Hansum finally got two hands on the horse’s mane as they approached another curve. So far the river had been clear of deadly obstructions, but Hansum saw many ugly, jagged rocks, broken tree trunks and branches protruding from the water ahead. As they began to spin, the centrifugal force threw Hansum toward the horse and he was able to grab the saddle. He pulled himself onto it and finally grabbed Guilietta’s arms. His extra weight, however, caused the weakening animal to sink. As the horrified animal’s back and neck submerged, it stretched its head straight up to keep its mouth and nose in the air. Hansum pulled Guilietta over the horse and let himself slide off. The animal came up some, but it was obvious the poor thing was weakening. Hansum had to act quickly, before the horse died and dragged Guilietta down.
He saw someone running along the riverbank towards them. It was him, his younger self, running toward the water. He must have escaped from Lincoln, who was nowhere in sight. And then Hansum heard a deep rumbling. He looked up. There was a heavy cloud of mist ahead. This could only mean one thing. Rapids. The river was going to run downhill through rocks and broken trees.
“HELP! QUICKLY! HANSUM!” he called to his other self. “HURRY!” He looked down briefly and saw Guilietta’s eyes flutter. Perhaps it was the sound of his voice, but Guilietta was trying to regain consciousness. “Hold on, Guil,” he said into her ear. “Hold on, sweetheart.” She opened her eyes for a moment, recognition showing. She mouthed her name for him, ‘Romero’. Hansum bowed his head and kissed her hands and she smiled faintly, and then he felt the horse sink. He threw his weight off the horse but kept hold of the saddle. “HURRY!” he screamed again. He watched his younger self dive from the shore and into the water. “Help’s coming, Guilietta. Help’s coming,” Hansum said encouragingly. “We’re going to get you out . . .”
That’s when the partly submerged tree appeared, looming over them like a demon from the depths. The horse’s head took the brunt of it with a disgusting and brutal crack. It was killed instantly. The animal turned on to its side, whirling Guilietta off her perch and tossing her straight into a tangle of sharp, broken branches that stuck out like spears. Then, as the horse’s carcass spun away from the tree, it yanked her off the sharp, wooden spikes.
Hansum was thrown off too, but was able to catch hold of the horse’s tail. As the dead horse spun around in an eddy, Hansum caught hold of the saddle again. With the horse now on its side, Hansum saw another opportunity. He could see the girth strap for the saddle exposed. If he could unbuckle the cinches before the animal sank and before they hit the main part of the rapids, he could free Guilietta and only have the saddle to contend with. It was still an impossible situation, but less impossible than the present one.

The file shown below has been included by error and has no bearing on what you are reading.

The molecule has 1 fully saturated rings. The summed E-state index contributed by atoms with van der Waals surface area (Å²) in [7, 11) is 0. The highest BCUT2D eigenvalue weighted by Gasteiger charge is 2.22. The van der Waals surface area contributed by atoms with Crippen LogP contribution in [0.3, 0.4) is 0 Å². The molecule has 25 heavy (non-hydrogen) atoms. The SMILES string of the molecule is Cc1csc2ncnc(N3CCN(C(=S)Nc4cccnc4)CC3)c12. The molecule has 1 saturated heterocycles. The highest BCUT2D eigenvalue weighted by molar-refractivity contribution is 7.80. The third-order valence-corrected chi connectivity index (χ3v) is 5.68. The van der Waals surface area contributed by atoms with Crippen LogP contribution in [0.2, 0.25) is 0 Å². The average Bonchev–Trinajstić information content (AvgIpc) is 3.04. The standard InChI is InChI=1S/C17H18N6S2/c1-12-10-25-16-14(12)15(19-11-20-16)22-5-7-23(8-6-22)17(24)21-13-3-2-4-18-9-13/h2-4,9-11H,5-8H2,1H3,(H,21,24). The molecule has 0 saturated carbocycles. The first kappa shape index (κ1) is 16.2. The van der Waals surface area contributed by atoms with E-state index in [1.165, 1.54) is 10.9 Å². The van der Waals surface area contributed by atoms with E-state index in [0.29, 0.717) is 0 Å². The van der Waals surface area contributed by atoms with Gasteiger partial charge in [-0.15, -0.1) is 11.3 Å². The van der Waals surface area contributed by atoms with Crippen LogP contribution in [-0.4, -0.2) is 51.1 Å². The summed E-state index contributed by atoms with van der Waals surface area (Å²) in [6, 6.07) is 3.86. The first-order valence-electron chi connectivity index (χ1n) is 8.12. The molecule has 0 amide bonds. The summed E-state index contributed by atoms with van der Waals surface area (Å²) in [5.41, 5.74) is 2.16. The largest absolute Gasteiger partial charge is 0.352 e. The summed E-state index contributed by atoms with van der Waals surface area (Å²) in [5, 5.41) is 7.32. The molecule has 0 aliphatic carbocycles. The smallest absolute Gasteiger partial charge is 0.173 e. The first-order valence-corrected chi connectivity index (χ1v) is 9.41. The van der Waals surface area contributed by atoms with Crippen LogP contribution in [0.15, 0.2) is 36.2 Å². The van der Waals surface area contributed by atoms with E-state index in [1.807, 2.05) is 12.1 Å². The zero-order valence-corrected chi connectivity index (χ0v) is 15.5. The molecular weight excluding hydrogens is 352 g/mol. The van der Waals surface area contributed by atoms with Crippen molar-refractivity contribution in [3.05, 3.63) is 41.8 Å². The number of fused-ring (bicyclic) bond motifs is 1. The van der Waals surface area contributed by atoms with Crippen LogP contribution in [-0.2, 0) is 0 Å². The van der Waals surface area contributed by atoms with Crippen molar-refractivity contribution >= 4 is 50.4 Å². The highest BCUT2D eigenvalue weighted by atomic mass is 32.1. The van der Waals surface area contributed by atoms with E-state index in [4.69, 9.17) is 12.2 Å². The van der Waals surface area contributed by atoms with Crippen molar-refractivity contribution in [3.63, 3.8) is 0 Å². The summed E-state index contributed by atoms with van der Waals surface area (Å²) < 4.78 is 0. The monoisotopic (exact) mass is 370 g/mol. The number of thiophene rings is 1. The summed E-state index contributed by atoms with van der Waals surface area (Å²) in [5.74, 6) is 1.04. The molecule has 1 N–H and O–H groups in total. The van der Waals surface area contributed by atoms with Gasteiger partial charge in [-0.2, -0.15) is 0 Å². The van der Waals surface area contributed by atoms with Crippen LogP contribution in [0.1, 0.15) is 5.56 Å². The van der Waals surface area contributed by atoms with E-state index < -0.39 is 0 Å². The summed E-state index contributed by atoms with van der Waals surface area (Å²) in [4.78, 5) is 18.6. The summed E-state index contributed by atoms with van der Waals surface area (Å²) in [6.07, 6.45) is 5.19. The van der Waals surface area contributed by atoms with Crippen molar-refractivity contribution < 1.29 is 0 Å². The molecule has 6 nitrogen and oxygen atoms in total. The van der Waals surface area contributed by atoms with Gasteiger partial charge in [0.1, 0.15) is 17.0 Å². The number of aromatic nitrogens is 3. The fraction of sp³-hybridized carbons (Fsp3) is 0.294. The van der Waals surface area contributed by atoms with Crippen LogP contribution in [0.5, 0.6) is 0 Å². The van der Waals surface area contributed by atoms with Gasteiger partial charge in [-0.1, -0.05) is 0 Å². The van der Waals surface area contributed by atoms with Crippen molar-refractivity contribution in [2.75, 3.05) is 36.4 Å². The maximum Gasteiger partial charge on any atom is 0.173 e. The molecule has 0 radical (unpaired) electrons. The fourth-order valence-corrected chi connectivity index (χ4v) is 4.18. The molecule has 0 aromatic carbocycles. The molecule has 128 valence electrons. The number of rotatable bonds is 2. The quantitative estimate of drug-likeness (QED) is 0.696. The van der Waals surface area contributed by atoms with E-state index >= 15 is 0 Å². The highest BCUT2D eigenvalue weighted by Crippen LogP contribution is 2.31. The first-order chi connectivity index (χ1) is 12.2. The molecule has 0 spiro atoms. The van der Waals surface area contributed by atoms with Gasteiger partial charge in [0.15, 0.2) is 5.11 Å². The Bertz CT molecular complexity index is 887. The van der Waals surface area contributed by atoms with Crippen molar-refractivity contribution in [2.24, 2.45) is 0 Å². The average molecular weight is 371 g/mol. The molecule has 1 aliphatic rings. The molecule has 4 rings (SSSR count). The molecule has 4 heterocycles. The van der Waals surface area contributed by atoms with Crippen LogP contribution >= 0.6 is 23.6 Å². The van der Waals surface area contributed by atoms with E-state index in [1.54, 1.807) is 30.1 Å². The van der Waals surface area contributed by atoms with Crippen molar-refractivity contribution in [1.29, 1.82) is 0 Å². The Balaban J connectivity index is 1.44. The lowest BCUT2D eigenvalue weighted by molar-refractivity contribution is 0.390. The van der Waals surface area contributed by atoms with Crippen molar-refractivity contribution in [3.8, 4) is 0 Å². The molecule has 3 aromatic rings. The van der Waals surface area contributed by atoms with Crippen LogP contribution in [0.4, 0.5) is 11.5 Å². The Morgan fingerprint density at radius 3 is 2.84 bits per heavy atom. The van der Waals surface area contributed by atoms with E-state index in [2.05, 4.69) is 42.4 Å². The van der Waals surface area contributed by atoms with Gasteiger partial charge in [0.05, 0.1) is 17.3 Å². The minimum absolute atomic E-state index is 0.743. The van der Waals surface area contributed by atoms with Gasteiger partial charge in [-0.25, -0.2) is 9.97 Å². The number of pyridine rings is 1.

That’s when the younger Hansum reached them.
“YOU BLOODY . . .”
“KEEP HER ABOVE WATER,” the older Hansum screamed above the din of the approaching rapids. “I’VE GOT TO GET THE SADDLE LOOSE.”
The younger Hansum grabbed the saddle where Guilietta was tied and flipped her onto her back. Her arms and hands were now stretched unnaturally over her head. Ducking below the water, he went under Guilietta, coming up with his chest under her back and his head next to her unconscious face. He was treading furiously to keep them both afloat, the rushing water spilling across his face and mouth. It was obvious he would go under before he let her do so.
The older Hansum took a deep breath and submerged, searching for the saddle’s cinch buckles. He grabbed hold of the girth strap and ran his hands along its length, but didn’t find any. He searched again and again, grasping under one side of the saddle and then the other, trying to find them. Finally, out of breath, he kicked and burst through the surface of the water to get more air. In that brief second he saw his younger counterpart, desperation and justifiable anger in his eyes. And he saw Guilietta, still out cold on her back, her mouth and eyes slightly open.
The roar of the rapids was now deafening and they were moving even faster. He plunged back into the water, running his hands along the saddle girth, still finding no clips, and then he froze as the truth of the matter seized him. He would find no brass cinches on this saddle girth because it wasn’t made of leather. It was a cheap rope girth, tied with a knot. It too was wet and as impossible to untie as Guilietta’s wrists. A rush of true panic buzzed up Hansum’s spine and burst in his brain. He kicked hard again, pushing himself upwards. His lungs were bursting with pain as he broke the surface, and when he did he screamed. He screamed so loud and hard it echoed over the rocky shore, and even over the sounds of the rapids
Both Lincoln and Shamira find love in this book too, although both prove problematic. Lincoln’s girl, Medea, is an artificial intelligence who doesn’t even have a body. And Shamira, her lover is Kingsley, a six-foot-six sculptor and rugby player from the 26th century.
Lory Kaufman says that his intention in this book was to exhaust the characters with one travail after another, challenging their determination to complete the task of saving their adopted 14th century family. Lory’s other aim was to challenge the readers’ ability to stay up late to read, and so many reader blogs have said, he’s done just that.